Jaw-dropping. Hugely successful. Record breaking. All terms that describe Jolla’s recent crowdfunding campaign, and now it’s getting even better.

jolla split screen
Split Screen Working

Launched last week to help bring the Finnish firm’s first Sailfish OS tablet to the market, the IndieGoGo crowdfunder smashed through its original target in barely 2 hours of going live.

But with 12 days left until the deadline hits, the Finnish company isn’t sitting still.

Having now raised a cool $1.3 million — almost $1 million more than its original goal of  $385,000 —  Jolla is hoping to maintain the momentum with a set of three new “stretch” goals.

Stretch goals are additional milestones that help deliver extra functionality or bumps in hardware. The more pledged, the more offered. They’re not a requirement to success, though. Having already met its $385k goal the Jolla tablet will be made. 

Goal One: $1.5 million

Already pretty much there, reaching $1.5m in pledges will see Jolla work to add support for microSD cards of up to 128 GB in size. Jolla Tablet already supports cards up to 32GB in size, but if it can wangle support for larger capacities it means more media, more apps, and more selfies for everyone.

Goal Two: $1.75 million

The second goal will see Jolla’s developers add split-screen functionality to Sailfish OS, allowing two apps to run on screen side-by-side.

Goal Three: $2.5 million

The third (and so far final) stretch goal will add a cellular option to backers (at first in Europe, where Jolla is based and already familiar with the cellular approval process).

Want In?

The Jolla tablet is already looking like the best alternative to Android and iOS so far (sorry Microsoft), and while some bemoan its Android compatibility layer, it’s not something you have to make use of; there is a growing set of native Sailfish apps, and the more people who pick one up, the more that’ll grow.

And it’s this success that makes it so relevant to Ubuntu. Building on a firm foundation of open-source software and toolkits, Jolla is an active upstreaming contributor to software that Ubuntu (and other Linux distributions) use. Jolla’s success is all of our success.

To contribute you’ll need to move fast as there are only a few remaining ‘tablet for $209’ perk slots available:

Jolla Tablet on IndieGoGo

PSA: Not All Crowdfunders Are Created Equal

Jolla is a company with years of experience in delivering hardware, but backing others is more of a gamble.

As with all crowdfunding campaigns, I cannot stress hard enough that you pay attention to what you’re throwing money at and what you’re getting in return.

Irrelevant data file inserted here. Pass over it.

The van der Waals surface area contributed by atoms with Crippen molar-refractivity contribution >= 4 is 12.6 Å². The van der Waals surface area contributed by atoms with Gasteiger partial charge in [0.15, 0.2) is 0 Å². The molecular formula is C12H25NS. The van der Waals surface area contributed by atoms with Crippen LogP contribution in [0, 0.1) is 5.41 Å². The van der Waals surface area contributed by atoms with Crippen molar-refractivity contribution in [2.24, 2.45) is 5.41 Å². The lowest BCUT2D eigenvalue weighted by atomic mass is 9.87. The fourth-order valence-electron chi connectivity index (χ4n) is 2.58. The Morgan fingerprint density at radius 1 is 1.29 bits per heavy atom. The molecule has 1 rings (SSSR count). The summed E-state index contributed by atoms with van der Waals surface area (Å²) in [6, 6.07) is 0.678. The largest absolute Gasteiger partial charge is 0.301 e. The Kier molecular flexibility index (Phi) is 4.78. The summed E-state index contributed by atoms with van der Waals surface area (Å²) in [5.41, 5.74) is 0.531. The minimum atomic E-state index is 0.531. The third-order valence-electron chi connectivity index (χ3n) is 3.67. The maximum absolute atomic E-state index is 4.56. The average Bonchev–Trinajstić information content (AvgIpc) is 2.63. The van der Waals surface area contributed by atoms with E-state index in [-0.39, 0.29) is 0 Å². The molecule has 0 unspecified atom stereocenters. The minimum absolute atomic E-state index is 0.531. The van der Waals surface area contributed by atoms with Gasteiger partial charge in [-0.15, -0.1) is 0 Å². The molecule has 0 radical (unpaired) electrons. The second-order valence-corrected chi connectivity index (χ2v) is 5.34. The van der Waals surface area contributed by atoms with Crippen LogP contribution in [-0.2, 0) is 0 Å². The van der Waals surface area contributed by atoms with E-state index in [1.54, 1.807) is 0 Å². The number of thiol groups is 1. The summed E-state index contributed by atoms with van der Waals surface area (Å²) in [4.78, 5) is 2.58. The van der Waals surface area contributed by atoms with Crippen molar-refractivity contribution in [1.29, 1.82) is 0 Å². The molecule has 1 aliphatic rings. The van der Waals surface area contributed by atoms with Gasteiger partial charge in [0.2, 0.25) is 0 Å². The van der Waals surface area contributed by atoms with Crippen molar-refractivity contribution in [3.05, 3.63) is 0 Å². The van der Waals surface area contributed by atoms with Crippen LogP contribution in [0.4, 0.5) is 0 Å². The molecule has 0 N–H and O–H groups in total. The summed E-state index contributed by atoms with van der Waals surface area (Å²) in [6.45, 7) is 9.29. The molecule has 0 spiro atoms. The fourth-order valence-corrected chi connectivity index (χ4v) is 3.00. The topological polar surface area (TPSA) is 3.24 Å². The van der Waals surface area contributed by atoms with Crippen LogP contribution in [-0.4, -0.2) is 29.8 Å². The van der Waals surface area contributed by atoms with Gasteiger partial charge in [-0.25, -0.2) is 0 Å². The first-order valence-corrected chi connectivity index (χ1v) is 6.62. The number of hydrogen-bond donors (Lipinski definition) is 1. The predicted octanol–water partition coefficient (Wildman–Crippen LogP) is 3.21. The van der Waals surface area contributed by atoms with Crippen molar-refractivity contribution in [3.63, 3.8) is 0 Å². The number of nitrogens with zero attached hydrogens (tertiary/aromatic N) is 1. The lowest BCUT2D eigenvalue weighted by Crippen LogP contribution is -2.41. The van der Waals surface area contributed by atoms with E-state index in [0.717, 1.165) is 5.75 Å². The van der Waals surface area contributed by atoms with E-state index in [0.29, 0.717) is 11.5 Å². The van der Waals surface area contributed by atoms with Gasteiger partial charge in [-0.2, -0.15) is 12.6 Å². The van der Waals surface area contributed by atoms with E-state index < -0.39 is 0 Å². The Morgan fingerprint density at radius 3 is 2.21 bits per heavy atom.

In Jolla’s case, your “investment” (because that is, essentially, what it is) is sound. This is a company that has delivered phones to market across Europe at spec, and in quantity and at high quality. It’s staffed by top engineers, developers and business people who’ve had years of experience (many with Nokia). It knows how to negotiate with manufacturers and can anticipate lead times and build in contingencies.

But the goodwill and optimism of backers, especially in open source, can all too easily be exploited.

The KDE Improv Tablet showed our community how easy it is for noble aims to fail

Making hardware to spec isn’t like cooking; you don’t just walk into the nearest RadioShack and pick parts off a shelf. If a high-end, super powerful Ubuntu tablet could be built for, let’s say, $40,000, then it would’ve been. Heck, you’d be reading this on an Ohso-branded tablet (complete with cat-paw touch ID and ‘FOSS, YEEEAH’ boot-time chime).

Remember the KDE Spark/Vivaldi/Improv tablet? It showed our community first hand just how hard and how hugely expensive it is to create hardware without expertise or connections — and how easy it is to fail.

The Improv was run by a long-known, well-established face. Other “campaigns” aren’t. Fancy 3D renders, a pre-fab video and a shopping list of parts are easy to put together. But if there’s no working prototype to show, no evidence that the “initiator” of the crowdfunder has invested their own money into the project, make sure you investigate further.

If someone is promising standout specs on custom hardware at a knockdown price you need ask questions before shouting “Money!” at the screen.

Things like:

  • Does the person/company have experience in delivering hardware at spec, to order, at prices claimed?
  • Have they dealt with overseas manufacturers before?
  • Do they have engineers, acumen with international sales and importing, a legal department?
  • Are they working with or in discussions with Canonical, Google or other software vendors (if promising certain software by a certain date)
  • Is it just all too good to be true?

All warnings apply double to projects running on so-called “flexible fundraising”. I hate these. They show a lack of faith, a lack of commitment, and a disregard for your money. Why? Because whether the project fails by 50% or .1%, they get to keep your money and you don’t get anything to show for it nor any right to recompense.

This PSA — which, again, is not aimed at Jolla — is not intended to be dismissive of well-intentioned, well-meaning projects started naively. I just want to stop people throwing money at things that end up stifling innovation in open source.

Think about it: umpteen half-assed, failed hardware campaigns for open-source projects, be it an Ubuntu tablet or an elementary walkman, that run off with people’s money without needing to deliver a product — it hinders the chance of real, legitimate companies with acumen to deliver from doing so.

Rather than give away $300 of your hard-won money on a project that screams ‘hello, I’m dubious!’ , try charity — at least you’ll get a warm fuzzy feeling in return.

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